During the Third Reich 1933 – 1945, the BGB remained in force even if the scholars started working at the concept of the so-called “Volksgesetzbuch”/”National Civil Code” that should replace the BGB.[15] The abstract style of the BGB with its numerous blanket clauses[16] allowed interpreting any norms in the light of the nationalistic ideology, discriminating certain as “inferior” considered groups or races.[17]

After the Second World War, Germany was divided into two parts: the GDR (German Democratic Republic) and the FRG (Federal Republic of Germany). The former orientated itself on the Soviet Union in its legislation and jurisprudence making the creation of new civil legislation[18] inevitable, while the latter let the BGB in force. As far as the law of succession is concerned, the 1949 Constitution[19] influenced it considerably by upraising the right to property and the freedom of the will at the constitutional level.[20] After the German reunification the BGB, completed by some temporary arrangements, was introduced also to the five new federal states (Bundesländer).

During the following decades, rapid social changes and sexual revolution brought fresh wind into the rigid law of succession. The conservative regulations were abolished, altered or simply began to be interpreted in a different, more liberal way by the judiciary. Coming back to our example above, mistresses could claim their rights resulting from a valid testament and illegitimate children were regarded as being on par with the children born in wedlock, al least from the legal point of view. The main principles, however, were left untouched. As a conclusion, we can say that the law of succession in Germany developed continuously and culminated in the creating of the German Civil Code with just a few groundbreaking changes since it came into force.

2) Russian Federation

The Russian civil law and especially the area of the law of succession, in contrast, underwent turbulent changes during the several last centuries.

The epoch of feudalism changed the society of “Ancient Russia” (Древняя Русь/Drevnaja Rus´) where the law of succession was scarcely developed.[21] The broad right to hold land property with a freehold title gradually replaced the lease title granted by Tsar[22]. Ivan the Terrible[23] introduced the possibility to hand down the patrimony to the son unless he was not considered fit for military service.[24] This provision excluded therefore “inferior” classes from the right to bequeath because only privileged classes could be called up.[25] Unlike Russkaia Pravda, the 1497 Sudebnik (the Collection of Laws) allowed passing over the property to sons, daughters only if there were no sons and nearest relatives in case of childlessness also to the “inferior” classes.[26]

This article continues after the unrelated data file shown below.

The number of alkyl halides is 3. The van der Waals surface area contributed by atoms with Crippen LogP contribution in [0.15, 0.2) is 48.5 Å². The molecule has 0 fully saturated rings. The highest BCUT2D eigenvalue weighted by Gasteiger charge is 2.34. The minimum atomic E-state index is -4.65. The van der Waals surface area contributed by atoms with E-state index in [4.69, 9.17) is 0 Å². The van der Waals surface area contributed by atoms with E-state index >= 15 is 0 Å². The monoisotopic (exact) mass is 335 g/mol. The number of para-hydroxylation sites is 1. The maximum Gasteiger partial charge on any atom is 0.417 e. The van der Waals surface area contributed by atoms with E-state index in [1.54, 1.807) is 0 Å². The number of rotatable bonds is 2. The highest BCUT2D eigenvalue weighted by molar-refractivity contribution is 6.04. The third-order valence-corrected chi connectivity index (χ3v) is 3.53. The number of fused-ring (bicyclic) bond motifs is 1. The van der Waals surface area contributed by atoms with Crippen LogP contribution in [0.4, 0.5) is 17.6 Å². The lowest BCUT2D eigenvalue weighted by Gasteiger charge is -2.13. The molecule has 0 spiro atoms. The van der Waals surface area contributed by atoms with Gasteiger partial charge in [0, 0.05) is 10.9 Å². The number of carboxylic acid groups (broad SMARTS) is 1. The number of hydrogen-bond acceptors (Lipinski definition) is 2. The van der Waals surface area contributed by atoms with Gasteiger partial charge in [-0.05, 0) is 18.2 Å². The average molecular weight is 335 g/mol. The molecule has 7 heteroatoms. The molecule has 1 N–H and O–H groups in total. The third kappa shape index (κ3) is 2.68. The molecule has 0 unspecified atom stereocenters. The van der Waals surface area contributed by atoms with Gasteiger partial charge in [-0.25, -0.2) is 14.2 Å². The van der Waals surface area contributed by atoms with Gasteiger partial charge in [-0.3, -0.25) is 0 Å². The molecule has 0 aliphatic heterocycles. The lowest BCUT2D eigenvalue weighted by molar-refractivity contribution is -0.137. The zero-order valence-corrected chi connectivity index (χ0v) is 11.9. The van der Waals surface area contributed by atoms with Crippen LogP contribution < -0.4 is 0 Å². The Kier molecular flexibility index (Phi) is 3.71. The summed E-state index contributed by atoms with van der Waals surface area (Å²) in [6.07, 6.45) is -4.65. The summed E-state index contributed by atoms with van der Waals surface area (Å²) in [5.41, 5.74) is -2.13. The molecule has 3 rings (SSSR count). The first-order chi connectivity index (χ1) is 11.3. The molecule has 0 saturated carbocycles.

From the 17th century on, under Tsar Alexej Mikhailovich (Алексей Михайлович), also wives and children regardless whether minors or of full age, fit to military service or not, received the right to inherit the patrimony.[27] Significant is that according to the dogmas of the Russian Orthodox Church absorbed by law, the fourth matrimony was considered invalid so that children emanated from it could not inherit.[28] Only free men (no serfs) could bequeath. Women’s property was governed by their fathers, brothers and husbands.


[1] Translation from/to German and Russian as well as transliteration was made by the Author unless otherwise noted; the same refers to the bibliography.

[2] The original German term is Preussisches Allgemeines Landrecht.


[4] Id.

[5] Id.

[6] Id.

[7] Id.

[8] Id.

[9] Id.

[10] Helmut Köhler, from the introduction to the Basic Collection of Private Law, p. XI.

[11] Bürgerliches Gesetzbuch (hereinafter BGB), in force since January 1, 1900, for location s. Bibliography.

[12] §§ 1922 ff. BGB.

[13] Helmut Köhler, op. cit. note 10, p. XIII.

[14] This legal consequence arises from the § 138 BGB in the general part. Due to the so-called “pandects” structure of the BGB the general, abstractly drafted rules apply for the specific books: Law of Obligation, Property Law, Family Law, Law of Succession, if not derogated by a lex specialis.

[15] Helmut Köhler, op. cit. note 10, p. XXII.

[16] E.g. § 138 BGB “morality” (gute Sitten); § 242 bona fide (Treu und Glauben).

[17] Helmut Köhler, op. cit. note 10, p. XXII.

[18] Familiengesetzbuch/Family Code from 1966, Arbeitsgesetzbuch/Employment Code from 1966, Zivilgesetzbuch/Civil Code from 1976 and Vertragsgesetz/Law of Contracts from 1982.

[19] Grundgesetz der Bundesrepublik Deutschland (hereinafter GG), in force since May 24, 1949, for location s. Bibliography.

[20] Art. 14 GG.

[21] W.W. Diakonov,

[22] Царь; the term will be used for the Supreme Ruler Ruler regardless whether officially crowned as a Tsar or Emperor.

[23] Иван Грозный (Ivan Groznyj), the first Russian Tsar.

[24] W.W. Diakonov, op.cit. note 22.

[25] Id.

[26] Id.

[27] Id.

[28] Id.


ISBN (eBook)
ISBN (Buch)
486 KB
Institution / Hochschule
Universitá degli Studi di Trento
Erbrecht Deutsches Recht Russland Russisches Recht Rechtsvergleichung Law of Succession Comparative Law Jura Recht



Titel: The Law Of Succession. A Comparison between Russia and Germany